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Understanding grandparents’ rights in California-Part II

On Behalf of | Mar 26, 2015 | Child Custody |

Bay Area residents who visited our website may remember a previous post about grandparents’ visitation rights under California law. The post discussed the circumstances in which grandparents can file for visitation rights and the factors courts will consider when granting those rights in a child custody case. In this post, we talk about how a grandparent can file a court petition to uphold and exercise those rights.

To assert visitation rights, grandparents first need to know whether there are any existing orders regarding child custody, child support, spousal support or domestic violence restraining order involving the children and their parents. If there is an ongoing case, the grandparents may be able to ask for visitation rights through that case. If not, then the grandparents may need to file a fresh petition.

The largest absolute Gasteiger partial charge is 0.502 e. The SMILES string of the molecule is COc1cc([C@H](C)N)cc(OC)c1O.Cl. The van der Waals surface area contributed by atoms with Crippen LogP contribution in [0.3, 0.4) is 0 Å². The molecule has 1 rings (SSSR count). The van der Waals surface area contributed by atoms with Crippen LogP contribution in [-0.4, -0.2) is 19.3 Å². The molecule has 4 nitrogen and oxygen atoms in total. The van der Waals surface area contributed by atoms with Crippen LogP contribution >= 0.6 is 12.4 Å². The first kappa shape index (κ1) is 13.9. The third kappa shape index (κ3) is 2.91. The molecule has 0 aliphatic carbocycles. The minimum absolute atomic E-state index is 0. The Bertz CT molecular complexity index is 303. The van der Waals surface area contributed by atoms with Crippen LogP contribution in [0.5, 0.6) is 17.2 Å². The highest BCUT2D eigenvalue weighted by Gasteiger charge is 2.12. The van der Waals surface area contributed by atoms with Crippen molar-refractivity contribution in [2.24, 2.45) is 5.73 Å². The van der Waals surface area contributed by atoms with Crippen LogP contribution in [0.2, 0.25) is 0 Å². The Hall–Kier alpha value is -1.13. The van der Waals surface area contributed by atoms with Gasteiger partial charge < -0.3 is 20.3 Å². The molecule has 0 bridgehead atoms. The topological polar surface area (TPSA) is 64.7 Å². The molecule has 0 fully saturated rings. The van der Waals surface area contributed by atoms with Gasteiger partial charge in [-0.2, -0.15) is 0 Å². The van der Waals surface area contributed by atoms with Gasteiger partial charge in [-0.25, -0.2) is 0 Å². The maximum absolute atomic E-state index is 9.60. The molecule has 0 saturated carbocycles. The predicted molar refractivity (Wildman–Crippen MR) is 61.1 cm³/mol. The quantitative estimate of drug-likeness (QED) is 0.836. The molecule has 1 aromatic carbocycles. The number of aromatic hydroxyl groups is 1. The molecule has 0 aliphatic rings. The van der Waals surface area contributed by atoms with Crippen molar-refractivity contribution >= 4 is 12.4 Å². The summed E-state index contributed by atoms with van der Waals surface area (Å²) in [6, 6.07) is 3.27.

Many local courts have begun to develop forms and templates for use by petitioners in their courtrooms. A court clerk can help determine whether a particular court requires such a form or template. If it is not available, you can ask the court clerk for guidance or you can consider the help of a private attorney in filing your case.

If a family case already exists and you join it, you will need to fill out other court forms explaining why you want visitation rights and on what type of visitation schedule you would like to have your grandchildren. You must get your forms reviewed and then file three copies of your petition with the court clerk, who will set a date for hearing or mediation. After filing your petition, you will need to serve legal notice on your grandchildren’s parents and file proof that notice was served. After all of these steps have been completed, the judge will hear the case and decide on your visitation rights.

Source:, “Visitation Rights of Grandparents,” Accessed on March 18, 2015


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John T. Chamberlin, Attorney at Law
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